In addition to the previous considerations about shells and batteries, the materials for the seals, bladders and circuits need to be considered too. All of the clams will be put in the water, and face the potential of getting lost. They all need to withstand the environment and not pollute it.
Here are some thoughts on the different materials, and their durability, toxicity, accumulation in the environment, and fabrication. The choices available right now for rubbers and electronics are not ideal, but are adequate for this stage of the project. Further research should be conducted and a complete life-cycle assessment of the clam should be made.
Seals and Bladders
Silicone seems like the best rubber for the seals and bladders right now. It is extremely durable, has low toxicity, and it is easy to fabricate parts with it. On the other hand, because of its low degradation, it has very high accumulation in the environment.
Silicone rubber is a siloxane made of long chains of silicon and oxygen with attached organic groups. It gets its durability from the silicon-oxygen bond. It is resistant to many chemicals, including salt water, hydrogen peroxide, acetic acid and sodium bicarbonate, so it is suitable to be used as part of the buoyancy system in the clam.
High molecular weight siloxanes, like silicone rubber are not toxic, but low molecular weight siloxanes, like silicone fluid used in cosmetics and as defoaming agents, can be toxic. Because the clam will use high molecular weight siloxanes, toxicity to the environment is probably not a concern.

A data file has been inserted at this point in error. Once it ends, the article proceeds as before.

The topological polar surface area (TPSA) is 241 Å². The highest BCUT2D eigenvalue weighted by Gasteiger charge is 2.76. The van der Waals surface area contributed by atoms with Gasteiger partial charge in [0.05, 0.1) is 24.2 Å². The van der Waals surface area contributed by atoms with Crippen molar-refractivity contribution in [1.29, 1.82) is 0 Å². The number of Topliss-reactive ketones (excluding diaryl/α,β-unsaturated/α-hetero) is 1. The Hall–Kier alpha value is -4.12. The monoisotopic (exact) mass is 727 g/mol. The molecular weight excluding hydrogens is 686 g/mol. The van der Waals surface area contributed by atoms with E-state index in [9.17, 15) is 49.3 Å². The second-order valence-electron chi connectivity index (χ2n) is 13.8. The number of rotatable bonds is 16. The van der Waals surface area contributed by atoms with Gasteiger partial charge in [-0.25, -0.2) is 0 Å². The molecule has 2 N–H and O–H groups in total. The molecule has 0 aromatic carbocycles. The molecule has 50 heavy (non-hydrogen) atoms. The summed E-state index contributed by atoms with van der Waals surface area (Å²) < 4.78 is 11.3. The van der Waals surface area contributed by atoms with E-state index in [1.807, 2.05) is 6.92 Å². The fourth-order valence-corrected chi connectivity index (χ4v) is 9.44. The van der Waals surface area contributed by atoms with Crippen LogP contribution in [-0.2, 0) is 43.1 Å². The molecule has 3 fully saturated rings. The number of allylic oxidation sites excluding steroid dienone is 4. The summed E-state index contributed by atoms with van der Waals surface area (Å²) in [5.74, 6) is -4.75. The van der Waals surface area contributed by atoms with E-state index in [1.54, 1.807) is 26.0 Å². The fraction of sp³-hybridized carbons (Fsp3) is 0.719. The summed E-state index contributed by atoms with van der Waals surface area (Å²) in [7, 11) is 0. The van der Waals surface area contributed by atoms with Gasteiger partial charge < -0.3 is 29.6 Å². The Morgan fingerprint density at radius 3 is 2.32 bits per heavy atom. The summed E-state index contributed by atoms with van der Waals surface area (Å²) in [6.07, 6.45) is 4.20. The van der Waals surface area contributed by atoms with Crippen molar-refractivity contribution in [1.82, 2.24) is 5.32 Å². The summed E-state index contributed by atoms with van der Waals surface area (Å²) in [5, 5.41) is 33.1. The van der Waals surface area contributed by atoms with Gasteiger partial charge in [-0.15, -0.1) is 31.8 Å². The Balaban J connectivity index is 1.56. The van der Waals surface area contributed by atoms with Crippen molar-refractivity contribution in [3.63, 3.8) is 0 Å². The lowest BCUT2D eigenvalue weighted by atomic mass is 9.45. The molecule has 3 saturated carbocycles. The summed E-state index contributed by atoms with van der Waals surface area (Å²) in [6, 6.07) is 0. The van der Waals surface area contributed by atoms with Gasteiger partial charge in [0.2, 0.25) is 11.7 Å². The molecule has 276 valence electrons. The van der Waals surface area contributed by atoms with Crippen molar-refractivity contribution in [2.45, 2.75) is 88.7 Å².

On the other hand, accumulation in the environment is a major concern. As a result of the durability of silicone rubber, it has low degradation. It does not photodegrade or biodegrade, and is considered a 'very persistent chemical.' This is an area of active research, so I would like to find studies that look at it in a marine environment (here is an example study that I found for a lake).
It would be nice to use a rubber that does not accumulate. I experimented with natural rubber latex, but I did not find it suitable. I did not vulcanize the rubber and it deteriorated rapidly in use.
Natural rubber is made of polyisoprene chains. During vulcanization, polyisoprene chains are cross-linked with sulfur, making a more durable rubber. Natural rubber and vulcanized rubber can be degraded by a variety of mechanisms, including chlorine, metals, photodegradation and biodegradation.
Natural rubber in a marine environment has been extensively studied by the Navy, and the aging process is well understood. If a simple DIY vulcanization process could be figured out, it might be possible to use natural rubber for the seals and bladders. It would be beneficial to use natural rubber, but because of the difficulties involved in making it suitable, I will not be investigating it for now, but will use silicone instead.
It is easy to fabricate parts with silicone. I used Oogoo for the seals for the clam, and laid them up in place by hand using tape. I like using Oogoo, because it is made with readily available silicone I caulk from the hardware store, but it contains cornstarch, which may make it unsuitable for long-term use. I did not notice any problems with the seals, but silicone is permeable and the cornstarch could attract microorganisms. I made the bladders by coating a form with rubber (natural rubber latex or Smooth-on Sorta-Clear).
For the new design, I will translate the process, so that molds can be 3D printed. Instead of one seal between the shells, the clams will have two seals (one for each shell). The seals will be made by casting silicone on the lip of the shell, bounded by a 3D printed mold that will look like a mouth guard or dental tray. The bladders will either be cast in two parts and bonded, or they could be cast around a dissolvable filament form. Silicone does not perform well with terpenes, so the dissolvable filament will need to be PVA or Hydrofill and not HIPS. Another...
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